Big data skills shortage slows end user adoption

Channel News

Vendors and end users fight it out for expert staff

Mainstream organisations will continue struggling to get the best from big data analytics, as end users and vendors fight it out over a small pool of skilled staff.

Big Data Partnership, which provides businesses with training and services around big data, says that while it is a “buzz term”, organisations are still just making initial steps to what can be achieved with the technology.

“The reality is that most organisations outside the big web companies such as Amazon, Google and NetFlix are still finding their feet with the technology and trying to understand how to use it to deliver on their strategic goals,” Mike Merritt-Holmes, Co-Founder & CEO, Big Data Partnership said, speaking with ChannelBiz UK.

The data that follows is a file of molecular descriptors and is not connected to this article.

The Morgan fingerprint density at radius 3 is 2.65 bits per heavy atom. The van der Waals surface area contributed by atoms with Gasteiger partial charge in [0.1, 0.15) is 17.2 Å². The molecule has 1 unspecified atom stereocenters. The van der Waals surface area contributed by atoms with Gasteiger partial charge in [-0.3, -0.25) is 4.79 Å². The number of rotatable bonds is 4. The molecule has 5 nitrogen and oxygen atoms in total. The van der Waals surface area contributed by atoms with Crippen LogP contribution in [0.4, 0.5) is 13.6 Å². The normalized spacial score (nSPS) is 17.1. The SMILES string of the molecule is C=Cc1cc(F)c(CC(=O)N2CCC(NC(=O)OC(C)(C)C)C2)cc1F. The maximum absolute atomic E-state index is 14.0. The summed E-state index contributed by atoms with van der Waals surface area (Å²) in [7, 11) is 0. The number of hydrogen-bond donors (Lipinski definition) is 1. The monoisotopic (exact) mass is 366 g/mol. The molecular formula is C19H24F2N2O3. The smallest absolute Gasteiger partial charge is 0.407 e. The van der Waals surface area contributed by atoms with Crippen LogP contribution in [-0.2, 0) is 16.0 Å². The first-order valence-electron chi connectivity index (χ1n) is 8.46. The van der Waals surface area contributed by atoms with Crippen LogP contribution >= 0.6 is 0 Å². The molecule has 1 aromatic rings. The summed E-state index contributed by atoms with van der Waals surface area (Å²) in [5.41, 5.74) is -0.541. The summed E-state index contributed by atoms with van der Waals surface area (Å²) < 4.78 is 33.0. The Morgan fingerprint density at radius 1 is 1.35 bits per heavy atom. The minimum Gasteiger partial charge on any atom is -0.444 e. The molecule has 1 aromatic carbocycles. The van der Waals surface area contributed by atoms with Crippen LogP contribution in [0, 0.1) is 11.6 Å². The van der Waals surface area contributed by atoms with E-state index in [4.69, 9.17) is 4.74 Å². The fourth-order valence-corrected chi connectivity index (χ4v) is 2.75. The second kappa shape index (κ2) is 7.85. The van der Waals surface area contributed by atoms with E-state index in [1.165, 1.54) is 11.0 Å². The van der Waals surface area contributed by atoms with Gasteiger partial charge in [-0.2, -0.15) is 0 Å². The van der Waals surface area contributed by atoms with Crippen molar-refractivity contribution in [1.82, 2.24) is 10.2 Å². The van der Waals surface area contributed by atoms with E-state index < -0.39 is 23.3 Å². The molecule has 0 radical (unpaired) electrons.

Tools such as Hadoop might now allow companies to mine and process unstructured data and large amounts of data in a much more efficient manner, but according to Merritt-Holmes, they are far from the “magic bullets or finished articles” that end users are demanding.

A Hadoop developer is “not going to give you the perfect tools you need” and data scientists are still required to “model the algorithms needed to really gain customer or machine to machine insight.”

The trouble is that the demand for services is outstripping supply of staff with relevant expertise, and while there are pockets of talent in the UK and in Europe, there is a “widespread shortage in trained staff in this geographic region”.

“The end-user customers and vendor community are all competing for the most talented big data developers and data scientists,” Merritt-Holmes said. “To gain real competitive edge, you have to have the right talent and the right teams with the relevant skill set. Apart from a minority of early-adopter companies, this does not exist today across many of the enterprises.”

This means that firms are having to pay up to get their  hands on adequately trained staff.

“Recruiting is one option but with very few individuals available, companies will struggle to source suitable candidates without paying a significant premium,” Merritt-Holmes said.

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